Local coronavirus cases did not cause national lockdown, BI insurers tell Supreme Court

Supreme Court

The Supreme Court heard arguments from lawyers representing QBE, Argenta and MS Amlin on Monday as insurers began their appeal of the September judgment handed down in the Financial Conduct Authority’s business interruption test case.

The Supreme Court appeal is slated to run for four days this week and is being heard by Lords Reed, Hodge, Briggs, Hamblen and Leggatt.

All three insurers on Monday contended that, while their wordings provide cover for occurrences of notifiable diseases within a 25-mile radius of the insured premises, such cases could not be said to be the cause of business interruption losses suffered as a result of government lockdown measures.

QBE

Beginning Monday’s proceedings, Michael Crane QC laid out QBE’s appeal with regard to the QBE1 wording, which contains a disease clause that the High Court found provided cover.

At the heart of QBE’s appeal is the wording’s stipulation that the disease causing the interruption being indemnified be “manifested by any person whilst in the premises or within a 25-mile radius of it.”

Crane disputed the High Court’s reading of this clause, saying: “The divisional court opted for a construction that removed any causative relevance from a manifestation of disease within the specified area. That’s my core complaint.

“It concluded that the insured peril was the notifiable disease at large and that cover under the QBE1 disease clause was triggered if and when there was a single manifestation of disease within the defined area.”

Putting forward QBE’s reading of the part of the clause in question, Crane said it described an “event”, which is to say “something observable, which happens at a particular time, in a particular place, in a particular way.”

Adding: “The event from which the business interruption must arise is the manifestation of a notifiable disease by someone whilst in the premises or within 25 miles of it.”

Crane argued that the High Court’s judgment strayed from this “natural reading” and treated the clause instead as “a supplement to the description of the disease.”

He highlighted a part of the High Court’s declarations with regard to QBE1, which state that “it is not necessary for the interruption of or interference with the insured business to have been caused by the manifestation of Covid-19 within the 25-mile radius, as distinct from its manifestation outside the radius.”

This, he argued, gave rise to a legal fiction. “On the court’s construction, it doesn’t matter whether the first local manifestation precedes or follows the measures that caused the damage,” he said.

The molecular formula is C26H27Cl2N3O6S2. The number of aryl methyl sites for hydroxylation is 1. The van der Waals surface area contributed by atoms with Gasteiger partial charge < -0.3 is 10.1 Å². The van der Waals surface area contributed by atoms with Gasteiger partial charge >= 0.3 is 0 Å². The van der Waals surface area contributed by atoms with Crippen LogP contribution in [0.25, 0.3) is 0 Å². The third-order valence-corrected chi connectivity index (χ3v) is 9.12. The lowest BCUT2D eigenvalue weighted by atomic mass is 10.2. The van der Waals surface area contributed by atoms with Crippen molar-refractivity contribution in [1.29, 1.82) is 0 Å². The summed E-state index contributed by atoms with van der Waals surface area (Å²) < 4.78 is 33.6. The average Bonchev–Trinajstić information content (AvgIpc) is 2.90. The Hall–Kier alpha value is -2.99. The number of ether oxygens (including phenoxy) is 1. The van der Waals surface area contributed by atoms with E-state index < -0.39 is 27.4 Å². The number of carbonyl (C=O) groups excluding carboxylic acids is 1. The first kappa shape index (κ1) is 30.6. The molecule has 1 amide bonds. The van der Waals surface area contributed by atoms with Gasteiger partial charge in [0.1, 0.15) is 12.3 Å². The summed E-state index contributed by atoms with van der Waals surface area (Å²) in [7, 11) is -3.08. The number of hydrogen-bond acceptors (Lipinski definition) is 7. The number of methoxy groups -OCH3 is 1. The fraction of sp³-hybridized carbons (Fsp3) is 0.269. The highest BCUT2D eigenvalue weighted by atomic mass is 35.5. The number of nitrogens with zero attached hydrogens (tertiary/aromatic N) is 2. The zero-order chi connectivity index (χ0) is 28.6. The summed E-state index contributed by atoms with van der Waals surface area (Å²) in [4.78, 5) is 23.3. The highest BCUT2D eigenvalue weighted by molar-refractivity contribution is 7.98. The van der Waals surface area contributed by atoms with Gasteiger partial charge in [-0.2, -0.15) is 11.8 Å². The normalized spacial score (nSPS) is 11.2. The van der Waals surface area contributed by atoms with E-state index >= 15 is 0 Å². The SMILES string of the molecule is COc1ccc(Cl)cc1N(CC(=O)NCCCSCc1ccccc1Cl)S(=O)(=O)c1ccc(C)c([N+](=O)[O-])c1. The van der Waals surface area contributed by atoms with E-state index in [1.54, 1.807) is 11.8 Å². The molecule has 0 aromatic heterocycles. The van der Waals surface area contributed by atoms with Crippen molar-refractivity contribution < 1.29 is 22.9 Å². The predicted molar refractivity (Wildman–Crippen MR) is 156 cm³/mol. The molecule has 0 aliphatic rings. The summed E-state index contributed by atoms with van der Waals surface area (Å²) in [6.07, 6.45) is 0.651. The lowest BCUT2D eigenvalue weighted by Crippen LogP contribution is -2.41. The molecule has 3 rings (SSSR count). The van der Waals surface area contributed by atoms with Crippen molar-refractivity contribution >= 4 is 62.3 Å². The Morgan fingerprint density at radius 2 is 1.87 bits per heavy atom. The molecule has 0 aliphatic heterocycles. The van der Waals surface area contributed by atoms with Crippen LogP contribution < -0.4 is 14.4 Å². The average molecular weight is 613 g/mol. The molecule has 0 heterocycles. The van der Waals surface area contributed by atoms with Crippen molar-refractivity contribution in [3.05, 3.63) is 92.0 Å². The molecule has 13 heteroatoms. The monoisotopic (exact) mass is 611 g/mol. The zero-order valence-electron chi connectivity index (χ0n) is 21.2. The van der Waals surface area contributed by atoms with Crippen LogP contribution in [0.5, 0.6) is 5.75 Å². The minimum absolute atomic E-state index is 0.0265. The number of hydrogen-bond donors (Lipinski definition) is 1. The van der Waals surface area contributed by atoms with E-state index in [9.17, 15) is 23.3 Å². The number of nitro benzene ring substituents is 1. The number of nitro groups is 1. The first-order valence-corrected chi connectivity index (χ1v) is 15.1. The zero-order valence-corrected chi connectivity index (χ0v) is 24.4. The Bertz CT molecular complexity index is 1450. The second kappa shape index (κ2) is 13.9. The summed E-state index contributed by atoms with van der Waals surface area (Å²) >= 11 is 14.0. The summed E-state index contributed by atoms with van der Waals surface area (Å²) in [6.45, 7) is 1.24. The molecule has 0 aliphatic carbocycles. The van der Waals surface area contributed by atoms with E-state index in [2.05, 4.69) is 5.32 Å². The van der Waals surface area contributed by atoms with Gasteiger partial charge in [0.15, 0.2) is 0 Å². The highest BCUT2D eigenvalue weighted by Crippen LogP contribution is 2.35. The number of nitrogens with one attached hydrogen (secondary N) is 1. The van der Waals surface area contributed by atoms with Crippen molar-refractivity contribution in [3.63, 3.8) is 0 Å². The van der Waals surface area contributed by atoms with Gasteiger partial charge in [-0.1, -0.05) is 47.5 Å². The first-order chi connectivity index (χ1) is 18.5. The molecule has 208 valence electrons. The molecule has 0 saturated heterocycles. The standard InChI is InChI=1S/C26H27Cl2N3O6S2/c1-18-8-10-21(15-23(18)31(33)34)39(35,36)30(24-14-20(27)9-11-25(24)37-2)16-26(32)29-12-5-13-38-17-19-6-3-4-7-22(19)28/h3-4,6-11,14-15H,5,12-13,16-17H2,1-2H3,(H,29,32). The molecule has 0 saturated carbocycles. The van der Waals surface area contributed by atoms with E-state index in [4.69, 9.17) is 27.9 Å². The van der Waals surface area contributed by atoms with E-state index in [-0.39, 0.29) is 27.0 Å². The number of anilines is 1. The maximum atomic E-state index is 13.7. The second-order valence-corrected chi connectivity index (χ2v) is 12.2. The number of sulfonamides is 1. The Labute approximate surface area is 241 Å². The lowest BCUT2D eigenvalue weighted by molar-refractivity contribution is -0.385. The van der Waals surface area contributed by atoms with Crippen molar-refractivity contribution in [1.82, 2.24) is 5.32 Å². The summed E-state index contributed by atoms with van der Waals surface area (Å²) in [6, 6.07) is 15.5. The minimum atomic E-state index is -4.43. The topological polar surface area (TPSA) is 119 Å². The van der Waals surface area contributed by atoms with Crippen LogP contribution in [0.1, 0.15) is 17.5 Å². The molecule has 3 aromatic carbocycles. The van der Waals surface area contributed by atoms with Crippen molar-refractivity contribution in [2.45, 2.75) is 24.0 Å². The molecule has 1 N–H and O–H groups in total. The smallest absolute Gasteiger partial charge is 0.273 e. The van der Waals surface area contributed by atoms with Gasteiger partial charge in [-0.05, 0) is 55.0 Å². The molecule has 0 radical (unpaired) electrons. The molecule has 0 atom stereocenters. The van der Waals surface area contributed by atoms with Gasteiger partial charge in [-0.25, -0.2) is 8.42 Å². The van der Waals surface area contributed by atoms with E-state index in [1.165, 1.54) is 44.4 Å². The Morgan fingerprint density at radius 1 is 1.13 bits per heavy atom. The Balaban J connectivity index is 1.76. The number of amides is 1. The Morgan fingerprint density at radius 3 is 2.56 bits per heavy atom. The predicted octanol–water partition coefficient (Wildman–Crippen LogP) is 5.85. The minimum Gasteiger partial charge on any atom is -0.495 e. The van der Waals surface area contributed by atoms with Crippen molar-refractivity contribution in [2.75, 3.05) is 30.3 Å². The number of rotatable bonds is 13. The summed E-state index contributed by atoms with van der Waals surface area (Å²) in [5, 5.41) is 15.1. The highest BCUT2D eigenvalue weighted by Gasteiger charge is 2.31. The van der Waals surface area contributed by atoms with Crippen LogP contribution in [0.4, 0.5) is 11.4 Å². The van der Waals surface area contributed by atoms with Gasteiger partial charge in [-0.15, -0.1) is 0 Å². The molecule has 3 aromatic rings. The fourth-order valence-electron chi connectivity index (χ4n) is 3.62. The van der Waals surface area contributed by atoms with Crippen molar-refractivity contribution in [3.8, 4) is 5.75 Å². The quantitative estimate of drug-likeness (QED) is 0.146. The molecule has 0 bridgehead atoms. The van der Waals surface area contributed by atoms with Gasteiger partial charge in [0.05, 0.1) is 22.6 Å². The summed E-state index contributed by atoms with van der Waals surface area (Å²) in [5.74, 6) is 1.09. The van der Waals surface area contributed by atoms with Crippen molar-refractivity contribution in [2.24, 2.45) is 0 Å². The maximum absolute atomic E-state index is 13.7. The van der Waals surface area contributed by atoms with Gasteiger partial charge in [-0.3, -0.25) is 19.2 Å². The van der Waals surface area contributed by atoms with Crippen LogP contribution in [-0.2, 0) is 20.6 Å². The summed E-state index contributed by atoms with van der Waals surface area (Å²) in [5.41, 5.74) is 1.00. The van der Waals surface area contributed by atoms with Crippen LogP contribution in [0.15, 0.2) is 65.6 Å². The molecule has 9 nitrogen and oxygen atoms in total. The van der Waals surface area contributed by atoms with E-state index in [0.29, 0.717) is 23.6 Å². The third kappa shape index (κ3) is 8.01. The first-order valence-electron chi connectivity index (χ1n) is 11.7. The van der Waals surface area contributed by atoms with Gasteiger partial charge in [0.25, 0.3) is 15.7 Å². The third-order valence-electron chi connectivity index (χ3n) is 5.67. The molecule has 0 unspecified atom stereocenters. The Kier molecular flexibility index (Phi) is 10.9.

“Where the first local case follows, the fiction is that somehow the local case operates as a concurrent cause of the continuing loss. That cannot be correct. The cause of loss is government measures, which have already had and continue to have their impact.”

QBE’s other wordings under examination in the test case, QBE2 and QBE3, were found not to provide cover, a judgment that is set to be appealed by the FCA.

Argenta

Crane was followed by Simon Salzedo QC, representing Argenta.

Salzedo said the central question concerning disease clauses in the wordings being examined by the court was whether or not the lockdown measures that caused business interruption would have still occurred if there was no occurrence of Covid-19 within the radius of an insured businesses.

He said: “It has not been shown in this test case that occurrences within the radius of any particular Argenta policyholder caused the government measures which caused most of their losses.

“That’s enough to be to establish it has not been shown that the actual words of Argenta1 are satisfied by the generality of claims for Covid-19 losses.”

MS Amlin

Salzedo was followed by Gavin Kealey QC, representing MS Amlin, who laid out the grounds of appeal of the court’s findings on the disease clauses in MS Amlin1 and 2.

A third wording written by the insurer, MS Amlin3, was deemed not to provide cover and is not being appealed in this hearing.

Kealey said that the central question for determining whether the Amlin policies provided cover was: “Did illness or illnesses sustained by any person or persons resulting from Covid-19 within 25 miles of the insured cause business interruption or interference of those premises and the business interruption losses claimed by the insured?”

He put forward his argument by analogy to a scenario put forward by Lord Leggatt, in which a bus is pushed off a cliff by a group of 20 people.

He said that in corresponding “right question” that the situation would be to ask whether the efforts of one person among that group of 20 caused the bus to go off the cliff – a question to which, he submitted, the answer was no.

“But for that person’s efforts, the bus would still have gone over the cliff,” he said.

Kealey went on to say that the insured must therefore “prove that the business interruption losses would not have been suffered, but for proved 25-mile cases of Covid-19.”

Adding: “X cannot be a cause of Y, if Y would have happened irrespective of X.”

Kealey sought to assert the need for a ‘but for’ causation test in determining cover, saying: “The court below rejected the submission that the word ‘following’ involves the application of any but for test, despite emphasising and repeating that the word involves a causal connection.”

The first day of the Supreme Court hearing concluded with the court hearing from David Turner QC, representing RSA. Turner is due to continue his submissions on Tuesday and will be followed by lawyers representing Hiscox and Arch.

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